November is Mouth Cancer Action Month, a charity campaign from the Oral Health Foundation. Its main aim is to raise awareness of risk factors and the signs and symptoms of mouth cancer in order to ensure that more early diagnoses can be made.
20 things to know…
- More than 7,500 people in the UK are diagnosed with Mouth Cancer every year. Early diagnosis can increase survival rates to 90%.
- Unfortunately, the number of people diagnosed with mouth cancer has increased by 40% in the last decade alone. Although many cases are linked to smoking, alcohol, sexual activity and a poor diet, it is important to remember that mouth cancer can affect everybody.
- Mouth cancer can impact how a person eats, drinks, speaks and even breathes. This can not only lead to nutritional deficiency, but the difficulties in communication, social isolation and the impact on relationships and career can also lead to depression.
- It is important that everyone diagnosed with mouth cancer understands that they don’t have to face it alone. There are many support networks available to help recovery and rehabilitation.
- Mouth cancer can strike in a number of places including the lips, tongue, gums and cheeks. It is essential that if you notice any changes in your mouth you make an appointment to see your dentist.
- 80% of people don’t know the symptoms of mouth cancer. We need to change this! Remember to see your dentist immediately if you notice any changes in your mouth, including lumps, swellings, white and red patches or ulcers that haven’t healed in three weeks. Share this with your friends to spread the word!
- Three signs and symptoms not to ignore are: ulcers which do not heal in three weeks, red and white patches in the mouth and unusual lumps or swellings in the mouth, head or neck area.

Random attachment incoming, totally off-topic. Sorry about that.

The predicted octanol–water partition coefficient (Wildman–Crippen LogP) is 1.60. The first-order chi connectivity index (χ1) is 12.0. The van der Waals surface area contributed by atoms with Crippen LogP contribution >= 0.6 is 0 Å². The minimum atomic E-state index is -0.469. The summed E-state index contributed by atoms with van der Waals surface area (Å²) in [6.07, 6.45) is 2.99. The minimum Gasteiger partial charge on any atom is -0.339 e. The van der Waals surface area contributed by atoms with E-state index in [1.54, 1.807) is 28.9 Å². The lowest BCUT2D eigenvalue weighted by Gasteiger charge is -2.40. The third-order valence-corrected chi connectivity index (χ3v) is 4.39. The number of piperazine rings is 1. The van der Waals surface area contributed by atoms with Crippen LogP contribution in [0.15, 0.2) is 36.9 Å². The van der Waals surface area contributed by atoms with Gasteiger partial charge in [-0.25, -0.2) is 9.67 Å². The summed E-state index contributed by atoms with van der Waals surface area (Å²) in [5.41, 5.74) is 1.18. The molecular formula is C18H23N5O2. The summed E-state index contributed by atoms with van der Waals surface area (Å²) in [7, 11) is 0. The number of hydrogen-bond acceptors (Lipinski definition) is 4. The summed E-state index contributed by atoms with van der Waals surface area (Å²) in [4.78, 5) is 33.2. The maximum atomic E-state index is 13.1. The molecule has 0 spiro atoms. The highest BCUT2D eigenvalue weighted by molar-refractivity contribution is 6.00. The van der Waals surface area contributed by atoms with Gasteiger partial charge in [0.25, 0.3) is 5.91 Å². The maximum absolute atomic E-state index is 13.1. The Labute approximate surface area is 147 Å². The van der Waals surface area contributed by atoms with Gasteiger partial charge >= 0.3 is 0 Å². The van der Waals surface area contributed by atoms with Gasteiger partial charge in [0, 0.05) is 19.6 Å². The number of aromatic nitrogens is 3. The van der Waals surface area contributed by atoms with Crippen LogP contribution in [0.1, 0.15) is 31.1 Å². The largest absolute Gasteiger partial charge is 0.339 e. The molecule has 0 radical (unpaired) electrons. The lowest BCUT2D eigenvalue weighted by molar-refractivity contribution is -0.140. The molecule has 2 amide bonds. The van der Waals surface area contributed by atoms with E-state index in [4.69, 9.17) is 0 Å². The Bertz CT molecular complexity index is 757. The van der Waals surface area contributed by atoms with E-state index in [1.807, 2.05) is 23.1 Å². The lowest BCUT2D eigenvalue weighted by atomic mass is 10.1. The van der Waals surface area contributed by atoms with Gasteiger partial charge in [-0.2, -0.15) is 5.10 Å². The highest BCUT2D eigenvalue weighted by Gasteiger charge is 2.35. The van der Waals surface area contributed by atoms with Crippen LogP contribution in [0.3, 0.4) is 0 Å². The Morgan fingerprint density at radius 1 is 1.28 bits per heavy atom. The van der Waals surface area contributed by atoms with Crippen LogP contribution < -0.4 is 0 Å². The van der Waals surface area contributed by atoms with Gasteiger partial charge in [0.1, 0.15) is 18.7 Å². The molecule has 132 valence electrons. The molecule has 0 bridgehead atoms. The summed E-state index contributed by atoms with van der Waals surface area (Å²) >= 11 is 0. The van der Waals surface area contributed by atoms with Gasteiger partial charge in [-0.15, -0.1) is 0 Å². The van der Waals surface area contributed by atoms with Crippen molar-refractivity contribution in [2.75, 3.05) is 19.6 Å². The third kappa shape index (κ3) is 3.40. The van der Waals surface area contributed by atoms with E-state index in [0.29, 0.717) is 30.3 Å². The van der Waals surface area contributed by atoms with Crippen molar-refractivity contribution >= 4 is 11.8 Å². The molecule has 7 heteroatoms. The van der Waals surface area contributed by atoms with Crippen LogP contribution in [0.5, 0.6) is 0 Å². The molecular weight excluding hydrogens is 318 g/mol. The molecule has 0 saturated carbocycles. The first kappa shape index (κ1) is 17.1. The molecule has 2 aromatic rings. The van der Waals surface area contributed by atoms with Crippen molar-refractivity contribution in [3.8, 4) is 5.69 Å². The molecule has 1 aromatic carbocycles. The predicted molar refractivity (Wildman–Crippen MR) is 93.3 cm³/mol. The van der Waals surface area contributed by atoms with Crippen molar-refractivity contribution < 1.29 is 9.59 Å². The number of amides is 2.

- As it stands, more people lose their lives to mouth cancer every year, than to testicular and cervical cancer combined. This is why it is so important to get that early diagnosis!
- 64% of people don’t know if their dentist checks for mouth cancer. We provide oral cancer screenings as part of every examination appointment. It is important that you regularly check your mouth for any changes. If any changes are spotted, please book an appointment to see the dentist immediately.
- Although mouth cancer can affect anybody, 9 in every 10 cases are linked to lifestyle and risk factors such as smoking, alcohol, diet, Human Papilloma Virus (HPV) chewing or ‘smokeless’ tobacco.
- Very few people are able to identify HPV as a leading cause of mouth cancer. Experts suggest that HPV could actually rival tobacco and alcohol as a leading risk factor within the next 10 years.
- All girls aged 12 to 13 are offered HPV (human papilloma virus) vaccination as part of the NHS childhood vaccination programme. Most people support making this vaccination gender neutral, in order to protect boys aged 12 & 13 against this virus too.
- Where mouth cancer is being diagnosed: Lips 5% in Men, 5% in Women, Gums 4% in Men, 8% in Women, Palate, 6% in men, 9% in women, Tonsil, 20% men, 14% women, base of tongue: 13% men, 7% women, other parts of tongue 18% men, 25% women, floor of mouth: 8% men, 8% women